By Jesse Pound
Warren Buffett pointed out that none of the 20 biggest stocks in the world in 1989 would still be on that list today.
“We were just as sure of ourselves, and Wall Street was, in 1989 as we are today. But the world can change in very, very dramatic ways,” he added.
Retail brokerages have reported surging user numbers since the start of the Covid-19 pandemic, with some surveys showing that many of those users are first-time investors.
Warren Buffett took a special moment at the start of Berkshire Hathaway’s annual shareholders’ meeting Saturday to speak to the record amount of new investors rushing into markets.
The lesson was about the uncertainty around individual stocks, comparing the top 20 stocks in the world by market value as of March 31 of this year and comparing it to a similar list from 1989, which had many companies from Japan, a country with a hot stock market at the time, along with some U.S. companies.
The top companies in 1989 included Industrial Bank of Japan, worth $104 billion, Sumitomo Bank, Exxon, General Electric and IBM. The list today includes Apple, Saudi Aramco, Microsoft and Amazon.
The billionaire noted the value of the top companies in the world (Apple worth more than $2 trillion) has increased significantly, but importantly there was not a single company on the list today that was there in 1989.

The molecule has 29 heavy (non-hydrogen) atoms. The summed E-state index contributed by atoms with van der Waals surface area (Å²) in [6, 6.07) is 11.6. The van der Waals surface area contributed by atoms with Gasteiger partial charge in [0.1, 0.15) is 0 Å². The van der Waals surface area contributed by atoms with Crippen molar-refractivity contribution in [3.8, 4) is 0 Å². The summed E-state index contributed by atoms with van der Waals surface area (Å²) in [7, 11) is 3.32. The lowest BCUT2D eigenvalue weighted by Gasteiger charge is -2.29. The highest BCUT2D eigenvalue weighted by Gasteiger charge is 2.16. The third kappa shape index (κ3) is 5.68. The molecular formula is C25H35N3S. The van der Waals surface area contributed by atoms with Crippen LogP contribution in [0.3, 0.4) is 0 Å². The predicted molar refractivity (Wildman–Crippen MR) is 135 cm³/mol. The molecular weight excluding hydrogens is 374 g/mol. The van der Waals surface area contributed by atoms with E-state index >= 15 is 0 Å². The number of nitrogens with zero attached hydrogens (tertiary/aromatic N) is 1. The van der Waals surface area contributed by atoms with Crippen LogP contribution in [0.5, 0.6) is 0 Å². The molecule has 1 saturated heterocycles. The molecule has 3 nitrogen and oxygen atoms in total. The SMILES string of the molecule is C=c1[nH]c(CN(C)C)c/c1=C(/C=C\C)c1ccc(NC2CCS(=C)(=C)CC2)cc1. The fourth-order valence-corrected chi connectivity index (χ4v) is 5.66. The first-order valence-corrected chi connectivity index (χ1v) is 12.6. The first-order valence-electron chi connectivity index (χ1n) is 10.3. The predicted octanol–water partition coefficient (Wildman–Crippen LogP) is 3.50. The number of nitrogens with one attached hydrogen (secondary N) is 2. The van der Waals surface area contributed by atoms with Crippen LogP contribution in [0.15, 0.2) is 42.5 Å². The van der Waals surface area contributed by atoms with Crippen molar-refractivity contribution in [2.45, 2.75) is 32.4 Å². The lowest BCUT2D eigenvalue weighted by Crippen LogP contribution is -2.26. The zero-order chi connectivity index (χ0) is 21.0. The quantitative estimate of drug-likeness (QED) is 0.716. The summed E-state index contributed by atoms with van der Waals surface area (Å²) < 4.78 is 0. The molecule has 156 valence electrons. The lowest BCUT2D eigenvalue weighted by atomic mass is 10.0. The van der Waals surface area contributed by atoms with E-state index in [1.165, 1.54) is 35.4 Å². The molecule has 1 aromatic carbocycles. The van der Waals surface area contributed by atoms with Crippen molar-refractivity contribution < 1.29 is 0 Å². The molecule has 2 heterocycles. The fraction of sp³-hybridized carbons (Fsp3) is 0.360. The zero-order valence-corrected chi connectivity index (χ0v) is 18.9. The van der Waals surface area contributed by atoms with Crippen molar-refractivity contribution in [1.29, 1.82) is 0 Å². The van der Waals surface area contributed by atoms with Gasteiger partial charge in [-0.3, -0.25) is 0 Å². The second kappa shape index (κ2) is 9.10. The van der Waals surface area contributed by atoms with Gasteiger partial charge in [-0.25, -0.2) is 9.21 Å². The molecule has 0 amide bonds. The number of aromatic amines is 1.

“We were just as sure of ourselves, and Wall Street was, in 1989 as we are today. But the world can change in very, very dramatic ways,” said Buffett.
While the tremendous increase in value of the top global companies (now worth trillions instead of billions) tells you some things about equality and inflation, it mainly tells you “that capitalism has worked incredibly well, especially for the capitalists,” said the investor.
Buffett’s main lesson for new investors was that the change in the individual top stocks over time showed the importance of having a broad, well-diversified portfolio, such as through passive index funds.
“One thing it shows, incidentally, is it’s a great argument for index funds. The main thing to do is be aboard the ship,” he said.
Retail brokerages have reported surging user numbers since the start of the Covid-19 pandemic, with some surveys showing that many of those users are first-time investors. The rise has been attributed in part to the stimulus checks, which boosted personal income in the U.S., and lack of entertainment options during the pandemic.
That boom in growth has continued in the early months of 2021. Amid the GameStop trading surge and another round of fiscal stimulus checks, stock trading app Robinhood added more than 5.7 million clients in the first two months of the year, according to estimates from JMP Securities. Plus, legacy e-broker Charles Schwab added more accounts in the first quarter of 2021 than in all of 2020.
Buffett also cautioned investors about the difficulty in identifying winners in new and growing industries. He pointed to the large number of companies that made automobiles in the early 1900s, most of which closed down or got out of the car business well before the industry had matured.
“There’s a lot more to stock picking than just figuring out what is going to be a wonderful industry in the future,” he said.
— CNBC’s Maggie Fitzgerald contributed to this report.